Pete Hunt from Facebook – Why did we build React?: “React is a library for building composable user interfaces. It encourages the creation of reusable UI components which present data that changes over time.”

Flight by Twitter: “Flight is a lightweight, component-based JavaScript framework that maps behavior to DOM nodes. […] Components do not engage each other directly; instead, they broadcast their actions as events which are subscribed to by other components.”

Henri Bergius – Writing reusable, multi-platform JavaScript with Component: “With Component you can easily write and distribute reusable JavaScript modules, including user interface components that may include HTML templates and CSS.”

Making components interoperable (especially event handling, CSS/looks, consistent behaviour) is hard, there will always be elements that don’t go together well. But a simpler, more accessible approach to component building and packaging should make the lives of Web developers easier. I’ll try to share what I learn…

Update: Here’s what I learned so far – A simple JavaScript component architecture (first draft). And why I think UI components are very important: Web app interoperability – the missing link

Fri, 14 Jun 2013 20:39:55 +0000

Short links (2013-06-12)

Wed, 12 Jun 2013 07:27:53 +0000

Short links (2013-06-05)

Wed, 05 Jun 2013 19:50:27 +0000

Linked Data for public, siloed, and internal images

Ralph Windsor discusses my previous blog post on DAM News – Applying Linked Data Concepts To Derive A Global Image Search Protocol. He finds better words than I did, rephrasing my suggestion as “a universal protocol where images get described like web pages (HTML) so you can crawl them using search engine techniques”.

Ralph points out that large commercial image sellers might not want to participate in an open network: “Allowing their media out into the open for some third party to index – who they probably regard with wary suspicion (e.g. Google) is likely to be a step too far.” Maybe. Although they’ll go where the customers are – a Google Images search for “airport hamburg 92980935” turns up Getty Images image #92980935, so I assume that Getty Images wants Google to crawl their database. If an open image network emerges on the public Web, the commercial platforms will want to become a part of it once it reaches critical mass. What’s more, one of them could even embrace the change and start building the best image search engine that crawls the Web! (A bit like the Getty Images Flickr cooperation but without the need to copy the images over into their database.)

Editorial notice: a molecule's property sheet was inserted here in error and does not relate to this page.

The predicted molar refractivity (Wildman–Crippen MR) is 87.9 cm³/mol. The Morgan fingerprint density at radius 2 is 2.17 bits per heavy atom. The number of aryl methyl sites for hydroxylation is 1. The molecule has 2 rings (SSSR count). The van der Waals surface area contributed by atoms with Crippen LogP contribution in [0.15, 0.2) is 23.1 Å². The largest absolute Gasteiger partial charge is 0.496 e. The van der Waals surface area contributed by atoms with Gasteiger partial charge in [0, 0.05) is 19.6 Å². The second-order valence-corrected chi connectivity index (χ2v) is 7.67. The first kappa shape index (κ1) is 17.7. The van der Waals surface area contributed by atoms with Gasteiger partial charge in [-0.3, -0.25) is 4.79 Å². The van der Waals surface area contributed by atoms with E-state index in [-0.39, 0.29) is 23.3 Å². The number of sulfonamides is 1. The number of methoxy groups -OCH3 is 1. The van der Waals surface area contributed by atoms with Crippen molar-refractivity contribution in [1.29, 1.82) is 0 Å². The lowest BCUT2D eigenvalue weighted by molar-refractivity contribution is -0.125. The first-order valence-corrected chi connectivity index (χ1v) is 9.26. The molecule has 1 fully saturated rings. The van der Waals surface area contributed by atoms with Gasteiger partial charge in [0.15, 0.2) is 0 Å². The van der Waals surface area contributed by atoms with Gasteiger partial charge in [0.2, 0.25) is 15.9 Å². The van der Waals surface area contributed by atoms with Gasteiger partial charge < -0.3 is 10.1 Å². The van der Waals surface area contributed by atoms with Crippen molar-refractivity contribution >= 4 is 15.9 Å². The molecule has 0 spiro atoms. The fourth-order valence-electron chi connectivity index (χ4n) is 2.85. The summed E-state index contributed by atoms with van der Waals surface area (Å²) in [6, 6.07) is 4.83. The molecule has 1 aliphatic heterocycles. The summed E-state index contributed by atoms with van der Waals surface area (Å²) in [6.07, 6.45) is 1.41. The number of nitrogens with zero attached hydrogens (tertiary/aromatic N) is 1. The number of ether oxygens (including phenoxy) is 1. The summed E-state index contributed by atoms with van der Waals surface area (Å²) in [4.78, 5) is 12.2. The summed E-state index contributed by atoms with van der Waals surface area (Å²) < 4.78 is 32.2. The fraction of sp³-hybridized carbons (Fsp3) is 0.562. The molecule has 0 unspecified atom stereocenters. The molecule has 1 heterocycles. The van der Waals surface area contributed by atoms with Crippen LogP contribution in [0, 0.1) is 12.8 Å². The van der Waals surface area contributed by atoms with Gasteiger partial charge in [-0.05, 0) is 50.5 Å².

But “out in the open” is an important point: Many images (and other content types) will always be restricted to limited groups of users. Still, this is no reason to invent a complicated API for accessing them: In intranets, lots of non-public documents are available as HTML, allowing users and internal search engines to easily access them. You can do the same for image metadata – restrict access to the local network, require username and password (or API key, authorization token etc.) as you see fit, but serve it to authenticated search engines (and users) as HTML + RDFa anyway.

A Web of images (to paraphrase Mike Eisenberg) with rich metadata that’s easy to read for machines and humans? I have no idea whether we’ll actually get there in the near future, but that’s what we should aim for!

Wed, 05 Jun 2013 21:21:42 +0000